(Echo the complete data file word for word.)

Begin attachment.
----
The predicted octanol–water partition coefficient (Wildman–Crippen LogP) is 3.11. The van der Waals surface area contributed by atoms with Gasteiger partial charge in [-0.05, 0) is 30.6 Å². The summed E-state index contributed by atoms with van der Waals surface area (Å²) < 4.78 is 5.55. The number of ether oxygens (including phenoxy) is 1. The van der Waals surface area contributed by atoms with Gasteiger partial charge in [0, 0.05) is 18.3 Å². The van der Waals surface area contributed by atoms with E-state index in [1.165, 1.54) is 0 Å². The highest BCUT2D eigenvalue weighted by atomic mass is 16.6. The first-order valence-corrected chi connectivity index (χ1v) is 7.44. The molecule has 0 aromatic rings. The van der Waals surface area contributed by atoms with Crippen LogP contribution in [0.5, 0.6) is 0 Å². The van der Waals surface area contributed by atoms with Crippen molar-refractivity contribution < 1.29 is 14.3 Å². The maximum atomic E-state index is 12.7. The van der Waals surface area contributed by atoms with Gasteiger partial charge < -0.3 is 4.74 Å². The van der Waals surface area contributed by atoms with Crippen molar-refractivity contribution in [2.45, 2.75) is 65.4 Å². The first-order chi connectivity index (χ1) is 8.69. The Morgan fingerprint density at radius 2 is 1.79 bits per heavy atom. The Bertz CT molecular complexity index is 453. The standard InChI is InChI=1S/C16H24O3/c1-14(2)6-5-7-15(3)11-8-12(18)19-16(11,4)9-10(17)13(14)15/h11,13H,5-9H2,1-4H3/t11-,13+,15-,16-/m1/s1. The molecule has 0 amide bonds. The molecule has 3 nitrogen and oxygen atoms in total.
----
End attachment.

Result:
The predicted octanol–water partition coefficient (Wildman–Crippen LogP) is 3.11. The van der Waals surface area contributed by atoms with Gasteiger partial charge in [-0.05, 0) is 30.6 Å². The summed E-state index contributed by atoms with van der Waals surface area (Å²) < 4.78 is 5.55. The number of ether oxygens (including phenoxy) is 1. The van der Waals surface area contributed by atoms with Gasteiger partial charge in [0, 0.05) is 18.3 Å². The van der Waals surface area contributed by atoms with E-state index in [1.165, 1.54) is 0 Å². The highest BCUT2D eigenvalue weighted by atomic mass is 16.6. The first-order valence-corrected chi connectivity index (χ1v) is 7.44. The molecule has 0 aromatic rings. The van der Waals surface area contributed by atoms with Crippen LogP contribution in [0.5, 0.6) is 0 Å². The van der Waals surface area contributed by atoms with Crippen molar-refractivity contribution < 1.29 is 14.3 Å². The maximum atomic E-state index is 12.7. The van der Waals surface area contributed by atoms with Gasteiger partial charge < -0.3 is 4.74 Å². The van der Waals surface area contributed by atoms with Crippen molar-refractivity contribution in [2.45, 2.75) is 65.4 Å². The first-order chi connectivity index (χ1) is 8.69. The Morgan fingerprint density at radius 2 is 1.79 bits per heavy atom. The Bertz CT molecular complexity index is 453. The standard InChI is InChI=1S/C16H24O3/c1-14(2)6-5-7-15(3)11-8-12(18)19-16(11,4)9-10(17)13(14)15/h11,13H,5-9H2,1-4H3/t11-,13+,15-,16-/m1/s1. The molecule has 0 amide bonds. The molecule has 3 nitrogen and oxygen atoms in total.